Most successful adults can recall a mentor who saw something in them. It may be the person who gave them their first job. It may be the person who took them aside and gave them sound advice or led by example.
Greenwich’s Tom McGarrity remembers vividly that during his career in ad sales, a man named Jerry Perenchio who ran Univision had a saying that he adopted as his mantra: When we hire people, we’re not intending on hitting the bullseye, we’re intending on hitting the center of the bullseye.
“It’s a great metaphor for life,” McGarrity said. Not only did the words stick with him for decades, but as years passed he realized the value of having a mentor.
McGarrity, who grew up on North Maple Ave and is eagerly anticipating his St. Mary’s reunion next month, recalls the days when Greenwich kids rode their bikes everywhere, and nobody had their head down, focused on a device. People looked each other in the eye. They shook hands and greeted each other.
“You would call a friend on the phone and say, ‘Hello Mrs. Smith, it’s Tom McGarrity, may I speak to…'” he said.
“I can cook you a fish, or I can teach you how to fish.”
Today, McGarrity’s Center of the Bullseye Consulting, is not only a tip of the hat to Perenchio, but a guiding principle for his consulting business. McGarrity, who went to Colgate University, works with college seniors and recent graduates in all aspects of their job search.
“We do workshops to create real world scenarios,” he said, adding that he teaches the fundamentals he sees lacking in a world of devices and social media. “I can cook you a fish, or I can teach you how to fish.”
McGarrity, who is certified to administer the Myers-Briggs Type Indicator (MBTI), an assessment, which is part of the services he offers, said he helps young job seekers get off the sofa, hone in on their passion, and find employment. Clients can arrange a series of one-on-one workshops over 4-6 weeks, or opt for an intensive weekend session.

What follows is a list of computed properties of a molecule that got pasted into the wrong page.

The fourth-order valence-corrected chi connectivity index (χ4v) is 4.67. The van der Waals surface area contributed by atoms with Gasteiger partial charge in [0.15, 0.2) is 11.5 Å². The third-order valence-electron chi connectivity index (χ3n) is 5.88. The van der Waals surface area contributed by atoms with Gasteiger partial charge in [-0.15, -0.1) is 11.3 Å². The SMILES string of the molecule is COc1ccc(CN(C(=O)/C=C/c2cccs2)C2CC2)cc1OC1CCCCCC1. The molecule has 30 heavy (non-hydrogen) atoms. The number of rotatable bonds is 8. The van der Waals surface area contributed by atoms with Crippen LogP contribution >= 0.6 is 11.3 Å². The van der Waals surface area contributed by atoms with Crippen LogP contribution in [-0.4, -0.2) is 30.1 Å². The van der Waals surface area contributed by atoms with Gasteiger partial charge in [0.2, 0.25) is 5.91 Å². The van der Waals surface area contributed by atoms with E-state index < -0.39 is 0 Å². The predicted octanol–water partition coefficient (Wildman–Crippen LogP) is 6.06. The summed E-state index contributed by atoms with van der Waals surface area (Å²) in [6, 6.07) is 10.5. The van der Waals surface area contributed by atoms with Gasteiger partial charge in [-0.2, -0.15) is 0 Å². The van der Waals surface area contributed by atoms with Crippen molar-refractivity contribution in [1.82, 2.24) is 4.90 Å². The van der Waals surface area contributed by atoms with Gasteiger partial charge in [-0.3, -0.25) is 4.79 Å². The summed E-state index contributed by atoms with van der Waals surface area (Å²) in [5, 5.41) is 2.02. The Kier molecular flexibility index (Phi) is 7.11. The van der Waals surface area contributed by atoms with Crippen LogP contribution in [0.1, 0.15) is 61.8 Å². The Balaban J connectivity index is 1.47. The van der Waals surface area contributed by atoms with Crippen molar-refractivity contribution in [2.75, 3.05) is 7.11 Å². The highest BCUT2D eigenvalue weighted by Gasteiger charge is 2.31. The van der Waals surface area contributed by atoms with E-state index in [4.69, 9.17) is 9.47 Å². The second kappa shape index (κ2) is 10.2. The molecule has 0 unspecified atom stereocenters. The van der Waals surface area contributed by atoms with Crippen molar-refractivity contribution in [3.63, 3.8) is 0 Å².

“When I went to college someone took me on as a mentor in advertising,” McGarrity said, adding that he had an affinity for mentoring himself. Throughout his career in advertising sales, which included positions at Gannett, Blair Television and a long run at Univision, said he took on interns almost exclusively from Colgate.
Retired 8 years ago, McGarrity has eased into what he had always enjoyed: helping young people entering the job market.
McGarrity finds it immensely satisfying to see a young person’s confidence grow to the point they embrace the job-seeking process and land a job they enjoy. He describes his approach as somewhat unorthodox. “It’s not a job placement service.”
McGarrity said recently 65 kids signed up for his presentation on interview skills at Hobart, where his son Tucker is a sophomore. A believer in the timeless advice of Dale Carnegie, McGarrity works helps young people hone their interview skills, develop interpersonal skills, use people’s names, initiate conversation — all skills with value far beyond landing that first job.
“It’s rough out there,” McGarrity said. “This generation will have a dozen jobs or more, so interview skills are more important than ever. The economy stinks.”
“If you have a kid out of college, at home on the sofa, they need money to eat, go to CVS, go the movies. You didn’t budget for that,” he said.
After participating in McGarrity’s workshop, young people stay in touch until they find employment. “These kids have had their social skill retarded. But, if they learn these skills, they stand out,” he said.
“I want to see these kids succeed, do well and feel more confident. These are learned skills. It’s not your GPA, but your ability to make a connection. If you can learn that at 25, not 45, your life is enriched.”